Every year, we would be forced to dress up in our mom's terrycloth bathrobes if we were shepherds, our too-short or too-long nightgowns or communion dresses if we were angels, our grandmother's finest chenille throws if we were Magi.

Or--much worse: We were Jingle Bells.

(Best not go down that road. That way lies madness.)


Last night we attended Kid's Holiday Concert. The children sang beautifully. They expertly played the xylophone and the glockenspiel. They confidently chanted odd modern lyrics to The Blue Danube ("Strauss, he was the best/He was better than the rest") and The Entertainer ("If it's ragtime, it's got to be slow"). Four of them (bless their hearts) gallumphed with dignity across the stage in a sort of Clydesdale-inspired homage to waltzing. They proved to us all that they were special treasures, talented beyond all expectation and compare.

It drove me freaking nuts.

No humiliation. No ill-disguised parental glee at the discomfiture of shepherds in pink floral bathrobes. No flubbing of lines. No pants-wetting Magi. No weeping Joseph. No general laughter when everyone realizes that the girl playing The Blessed Virgin is perhaps the least suitable 12-year-old to ever have been considered for the role. No audible gasp as Ulli Pentarizzo thunders out in green tights as the (mustachioed) First Christmas Tree. No looks of commiseration for the moms of the Jingle Bells.

Think about it: the 30-minute sweat-soaked melee that represents getting them to school every morning; replacing every single freaking mitten at least 12 times; the leftover meatloaf sandwich that lurks at the bottom of the backpack for 7 days before crawling out and begging for water; feet that grow a size every three weeks; their chuckle-headed inability to wipe their own noses in this forsaken land of the 7-month winter; the endless fart songs; the knock-knock jokes that end "and then the car went into the pool. Get it? GET IT?", being volunteered to bring two dozen cupcakes that represent the provincial and territorial flags, finding 100 pieces of pasta to put in a clean jar so they can all see what 100 of different things looks like--with a five minute warning.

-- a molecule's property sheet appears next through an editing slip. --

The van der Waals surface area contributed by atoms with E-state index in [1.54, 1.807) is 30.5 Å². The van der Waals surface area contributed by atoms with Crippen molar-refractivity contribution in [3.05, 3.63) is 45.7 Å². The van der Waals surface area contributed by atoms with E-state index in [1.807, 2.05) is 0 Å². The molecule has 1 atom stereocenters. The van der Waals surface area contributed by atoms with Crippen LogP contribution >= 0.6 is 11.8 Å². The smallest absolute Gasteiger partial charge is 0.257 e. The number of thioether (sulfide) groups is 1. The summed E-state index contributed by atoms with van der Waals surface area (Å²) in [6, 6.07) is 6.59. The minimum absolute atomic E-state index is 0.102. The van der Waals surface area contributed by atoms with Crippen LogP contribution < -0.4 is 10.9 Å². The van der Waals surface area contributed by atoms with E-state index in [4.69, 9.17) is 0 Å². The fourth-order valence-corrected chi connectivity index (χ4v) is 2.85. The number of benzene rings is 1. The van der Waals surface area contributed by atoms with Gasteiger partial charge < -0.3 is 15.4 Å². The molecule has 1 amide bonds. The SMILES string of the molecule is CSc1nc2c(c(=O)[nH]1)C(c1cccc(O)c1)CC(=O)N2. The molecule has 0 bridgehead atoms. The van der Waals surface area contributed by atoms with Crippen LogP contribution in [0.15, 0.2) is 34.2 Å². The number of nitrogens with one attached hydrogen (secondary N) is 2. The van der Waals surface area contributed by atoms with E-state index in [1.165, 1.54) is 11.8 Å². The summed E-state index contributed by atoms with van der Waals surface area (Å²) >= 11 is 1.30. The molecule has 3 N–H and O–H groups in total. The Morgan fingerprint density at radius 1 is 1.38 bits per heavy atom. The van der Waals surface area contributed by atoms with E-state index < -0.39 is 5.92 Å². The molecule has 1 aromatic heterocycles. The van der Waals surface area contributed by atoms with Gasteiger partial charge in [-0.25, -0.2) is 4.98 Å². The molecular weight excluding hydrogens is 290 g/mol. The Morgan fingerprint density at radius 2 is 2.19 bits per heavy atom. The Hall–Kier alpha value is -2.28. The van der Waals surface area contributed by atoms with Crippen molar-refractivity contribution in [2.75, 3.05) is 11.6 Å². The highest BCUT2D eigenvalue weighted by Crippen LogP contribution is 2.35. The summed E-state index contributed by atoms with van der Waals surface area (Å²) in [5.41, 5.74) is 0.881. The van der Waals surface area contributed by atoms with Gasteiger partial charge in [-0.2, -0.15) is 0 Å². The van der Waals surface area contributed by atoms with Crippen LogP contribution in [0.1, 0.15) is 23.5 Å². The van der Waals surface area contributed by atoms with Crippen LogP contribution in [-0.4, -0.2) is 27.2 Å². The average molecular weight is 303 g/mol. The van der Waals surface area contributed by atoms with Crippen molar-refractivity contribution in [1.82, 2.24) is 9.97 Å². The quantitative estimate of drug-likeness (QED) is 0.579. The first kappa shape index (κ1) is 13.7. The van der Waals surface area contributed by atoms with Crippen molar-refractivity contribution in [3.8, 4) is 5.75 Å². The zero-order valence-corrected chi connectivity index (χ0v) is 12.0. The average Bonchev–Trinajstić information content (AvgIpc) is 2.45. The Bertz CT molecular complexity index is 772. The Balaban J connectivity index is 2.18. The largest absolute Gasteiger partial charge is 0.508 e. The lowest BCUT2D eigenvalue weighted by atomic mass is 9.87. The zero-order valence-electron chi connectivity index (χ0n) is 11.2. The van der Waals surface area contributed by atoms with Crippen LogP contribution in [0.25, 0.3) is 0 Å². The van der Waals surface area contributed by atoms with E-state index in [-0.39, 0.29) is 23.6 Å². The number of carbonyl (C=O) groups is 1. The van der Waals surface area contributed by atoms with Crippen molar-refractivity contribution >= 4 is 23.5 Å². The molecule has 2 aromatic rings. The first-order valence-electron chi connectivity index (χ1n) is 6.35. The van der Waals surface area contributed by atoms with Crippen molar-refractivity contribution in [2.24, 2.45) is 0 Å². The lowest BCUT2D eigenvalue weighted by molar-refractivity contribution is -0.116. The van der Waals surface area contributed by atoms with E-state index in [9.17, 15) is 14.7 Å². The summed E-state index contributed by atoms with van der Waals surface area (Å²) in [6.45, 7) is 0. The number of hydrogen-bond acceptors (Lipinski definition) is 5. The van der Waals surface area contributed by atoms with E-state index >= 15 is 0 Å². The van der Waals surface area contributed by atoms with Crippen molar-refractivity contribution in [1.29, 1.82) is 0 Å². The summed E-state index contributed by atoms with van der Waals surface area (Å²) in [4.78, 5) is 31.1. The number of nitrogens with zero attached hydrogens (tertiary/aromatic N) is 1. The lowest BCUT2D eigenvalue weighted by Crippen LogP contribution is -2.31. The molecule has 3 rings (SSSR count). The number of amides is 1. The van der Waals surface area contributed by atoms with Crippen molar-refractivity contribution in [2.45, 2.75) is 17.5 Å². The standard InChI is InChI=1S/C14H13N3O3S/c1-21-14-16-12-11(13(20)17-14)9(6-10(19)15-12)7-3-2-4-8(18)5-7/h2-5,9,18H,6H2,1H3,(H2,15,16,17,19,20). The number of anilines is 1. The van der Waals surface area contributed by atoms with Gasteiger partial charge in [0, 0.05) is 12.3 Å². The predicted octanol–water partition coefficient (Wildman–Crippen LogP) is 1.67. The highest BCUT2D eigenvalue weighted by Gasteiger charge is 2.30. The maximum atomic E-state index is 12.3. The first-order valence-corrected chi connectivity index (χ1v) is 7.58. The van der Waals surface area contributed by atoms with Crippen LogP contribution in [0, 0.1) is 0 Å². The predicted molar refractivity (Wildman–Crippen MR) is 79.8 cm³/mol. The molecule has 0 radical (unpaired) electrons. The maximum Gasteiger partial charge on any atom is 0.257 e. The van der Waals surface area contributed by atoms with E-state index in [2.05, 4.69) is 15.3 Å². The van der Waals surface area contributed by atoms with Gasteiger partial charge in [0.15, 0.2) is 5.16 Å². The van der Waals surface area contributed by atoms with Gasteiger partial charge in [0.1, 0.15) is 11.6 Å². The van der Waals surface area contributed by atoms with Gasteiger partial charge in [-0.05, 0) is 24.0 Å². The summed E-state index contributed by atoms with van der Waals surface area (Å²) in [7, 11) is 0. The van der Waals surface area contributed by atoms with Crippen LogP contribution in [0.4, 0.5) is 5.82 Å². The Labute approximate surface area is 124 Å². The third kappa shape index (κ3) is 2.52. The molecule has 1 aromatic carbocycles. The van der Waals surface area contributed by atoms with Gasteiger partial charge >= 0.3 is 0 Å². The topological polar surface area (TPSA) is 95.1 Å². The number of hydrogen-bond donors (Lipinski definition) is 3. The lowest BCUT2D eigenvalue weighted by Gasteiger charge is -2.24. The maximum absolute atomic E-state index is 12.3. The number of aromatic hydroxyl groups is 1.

Is it too much to ask that the school give us ONE LOUSY NIGHT when we get to turn the tables on our offspring? A little pointing and laughing would go a long long way, is all I'm saying.

HEY SCHOOL: You want me to chaperone a field trip to the frozen tundra?

That will be one Jingle Bell Holiday revue, please.  

Tuesday, December 7, 2010

Typical Morning

Things spoken/overheard at the voodoo bungalow this morning:

There is so much dog hair on my socks that I can't eat my breakfast.

If these were called MOON Sized Shredded Wheat, wouldn't that be so cool?

Yeah, no. I'm not sure. Oh! OF COURSE!

Why are the coffee filters in the hall closet? WHY? WHY? WHY?

Oh, Elvis, gross.

Just how late are we THIS morning?

Look, if you actually were Han Solo we still wouldn't make it to school on time.

Bats in the cave! Bats in the cave!

We typically brush our teeth with toothpaste, not corn syrup. You can tell the difference because one is white and tastes like peppermint and comes in a squeezable tube that you'll find beside the bathroom sink.

Do I have time to do my math homework?

When someone hits a girl in the nuts, what do you call it?

There is so much dog hair on my socks that I can't get my boots on.

It would be so cool if your head really did explode. No offense.

Yeah, there's no bread.

Is this hyperspeed?

When it says "No Parking/No Stopping" why doesn't that mean us again?

Can I have chocolate fondu for lunch with marshmallows and can Jake and Madeline and Paige and Andrew and Alex and Jasper and Ian and Sam come over too?

And the most awful one of all:

See you at noon!